Tag Archives: Common Core

Rebuttal to USOE Fact flier

The USOE (Utah State Office of Education) mailed out a flier (on our dime) to all GOP delegates making unsubstantiated statements to try and persuade them to vote against the anti-Common Core resolution on Saturday.

USOE’s QuickFacts in quotes, responses below:

1. In Utah, the term “Common Core” is limited to only the state level standards for mathematics and English language arts. In our state, those standards are not connected to data sharing, federal funding or mandates, or loss of local control of education.

Adopting Common Core standards, the only standards that fit the definition of “career and college ready standards,” was a condition of the federal Race to the Top RttT grant[1] application that also included requirements for data collection. The USOE committed to the standards in our application[2] before the standards were complete[3].  Utah did not receive RttT money[4] in the end, but by the time we knew this, the reforms were in place[5].

These are not just standards.  Common core is just one piece of a much larger education reform agenda[6].  The State Fiscal Stabilization Fund[7], Race to the Top grant[8], Race to the Top for Assessments[9], and No Child Left Behind Waiver all share the same 4 reform tenents.  Namely, standards and assessment reforms, accountability a.k.a teacher/principal evaluations-school grading, data systems, and school turn around reforms.[10]

2. The Common Core State Standards were created by the states, for the states. Utah adopted these standards in 2010, thus making them part of the Utah Core Standards.

“States” did not lead this effort. The National Governor’s Association (NGA) and the Council of Chief State School Officers (CCSSO) who led this process are non-governmental trade organizations who receive their funding from the federal government and private companies[13] [14].  Proponents of Common Core claim that President Obama is now trying to take credit for what the states started.  While it is true that there has been a movement toward centralized/nationalized education for a long time, President Obama catapulted his vision of education reform on the states with enticements of Stimulus money[15] and threats of losing Title I[16] money.  As noted in several states’ board meeting minutes and audio from spring of 2009, the States had been invited to develop national standards[17] [18] [19] by the US Dept. of Ed.  Further, the NGA and CCSSO are not elected representative bodies and their meetings are not open to the public[20] [21]. This process is not compatible with those laid forth by our state or federal constitutions[22].  According to the Utah Constitution[23], the only people who set standards that the Governor has the authority to help pick are the ones that go on the ballot[24] for State School Board elections… not those who made up the privately-hired standards writing committee[25]. State School Board members are elected to represent the will of the people of this state, not to represent the will of the NGA/CCSSO to the people of this state.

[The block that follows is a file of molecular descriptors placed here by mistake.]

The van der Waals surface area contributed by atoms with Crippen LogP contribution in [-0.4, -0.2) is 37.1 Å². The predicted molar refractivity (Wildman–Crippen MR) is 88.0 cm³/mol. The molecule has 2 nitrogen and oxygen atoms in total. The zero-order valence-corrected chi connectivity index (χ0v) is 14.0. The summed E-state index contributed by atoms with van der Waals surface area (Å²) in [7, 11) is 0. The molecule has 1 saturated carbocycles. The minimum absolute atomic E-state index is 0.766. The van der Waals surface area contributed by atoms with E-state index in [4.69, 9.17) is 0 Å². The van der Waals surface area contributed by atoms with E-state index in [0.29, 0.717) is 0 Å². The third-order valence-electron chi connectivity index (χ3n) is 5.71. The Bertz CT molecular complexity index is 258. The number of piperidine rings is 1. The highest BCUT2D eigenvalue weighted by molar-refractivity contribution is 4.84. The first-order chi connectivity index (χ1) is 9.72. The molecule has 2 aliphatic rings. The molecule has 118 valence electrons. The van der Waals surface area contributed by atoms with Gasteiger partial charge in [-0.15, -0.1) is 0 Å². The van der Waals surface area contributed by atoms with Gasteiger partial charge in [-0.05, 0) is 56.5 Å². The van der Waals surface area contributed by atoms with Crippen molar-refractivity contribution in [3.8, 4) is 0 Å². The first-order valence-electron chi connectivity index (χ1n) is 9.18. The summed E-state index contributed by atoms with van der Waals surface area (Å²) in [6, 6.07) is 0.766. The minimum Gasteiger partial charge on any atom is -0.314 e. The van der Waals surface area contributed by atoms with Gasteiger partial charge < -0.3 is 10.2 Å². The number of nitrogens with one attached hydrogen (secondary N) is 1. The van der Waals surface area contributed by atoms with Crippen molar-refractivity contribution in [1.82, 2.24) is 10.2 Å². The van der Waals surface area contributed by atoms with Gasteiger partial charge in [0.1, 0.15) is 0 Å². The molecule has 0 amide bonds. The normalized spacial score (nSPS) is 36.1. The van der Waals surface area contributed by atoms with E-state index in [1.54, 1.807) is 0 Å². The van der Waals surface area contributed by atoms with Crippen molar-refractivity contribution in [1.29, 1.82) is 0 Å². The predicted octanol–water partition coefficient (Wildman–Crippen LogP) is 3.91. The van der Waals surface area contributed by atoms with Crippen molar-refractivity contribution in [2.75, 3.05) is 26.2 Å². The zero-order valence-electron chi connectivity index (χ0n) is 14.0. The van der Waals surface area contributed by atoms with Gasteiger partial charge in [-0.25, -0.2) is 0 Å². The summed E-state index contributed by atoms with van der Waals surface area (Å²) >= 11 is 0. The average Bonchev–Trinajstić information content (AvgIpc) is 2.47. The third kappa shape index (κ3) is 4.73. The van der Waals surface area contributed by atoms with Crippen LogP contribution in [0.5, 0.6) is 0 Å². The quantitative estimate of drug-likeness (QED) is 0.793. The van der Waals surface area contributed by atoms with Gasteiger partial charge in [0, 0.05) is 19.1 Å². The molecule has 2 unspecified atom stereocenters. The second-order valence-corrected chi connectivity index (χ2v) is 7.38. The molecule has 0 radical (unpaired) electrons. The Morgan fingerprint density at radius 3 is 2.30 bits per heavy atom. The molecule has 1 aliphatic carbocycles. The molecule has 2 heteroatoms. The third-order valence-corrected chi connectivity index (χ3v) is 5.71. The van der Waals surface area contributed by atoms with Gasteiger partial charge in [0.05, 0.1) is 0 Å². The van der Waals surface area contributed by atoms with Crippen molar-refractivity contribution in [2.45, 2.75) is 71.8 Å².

3. Utah and the nation’s economic strength depend on how well we educate our children to compete in a global economy. Utah teamed with other states to adopt evidence-based standards standards that will improve our economic standing in the world, both as a country and as a state.

A correlation between high student test scores (which is how states and countries are compared and ranked in education policy setting) and economic prosperity has never been empirically established: “Unfortunately for proponents of this empirically vapid argument it is well established that a rank on an international test of academic skills and knowledge does not have the power to predict future economic competitiveness and is otherwise meaningless for a host of reasons (Baker, 2007; Bracey, 2009; Tienken, 2008).”

4. The Common Core standards are internationally benchmarked to keep Utah students competitive in math and English language arts, not just with other students in the United States, but with students from around the world.

Sandra Stotsky and James Milgram, the only content experts who sat on the Common Core validation committee refused to sign off on the standards in part because no proof of international benchmarking was ever given.  They asked for specific countries used and none were supplied[26].  Their own comparisons with other nations led them to conclude that students following the CCSS would be two years behind their peers in countries with high test performance[27].

Additionally, in a March 2010 Massachusetts State Board Meeting Jason Zimba, one of the writers of the standards admitted that the standards were written to prepare students for a non-selective two-year college not a four year university[28].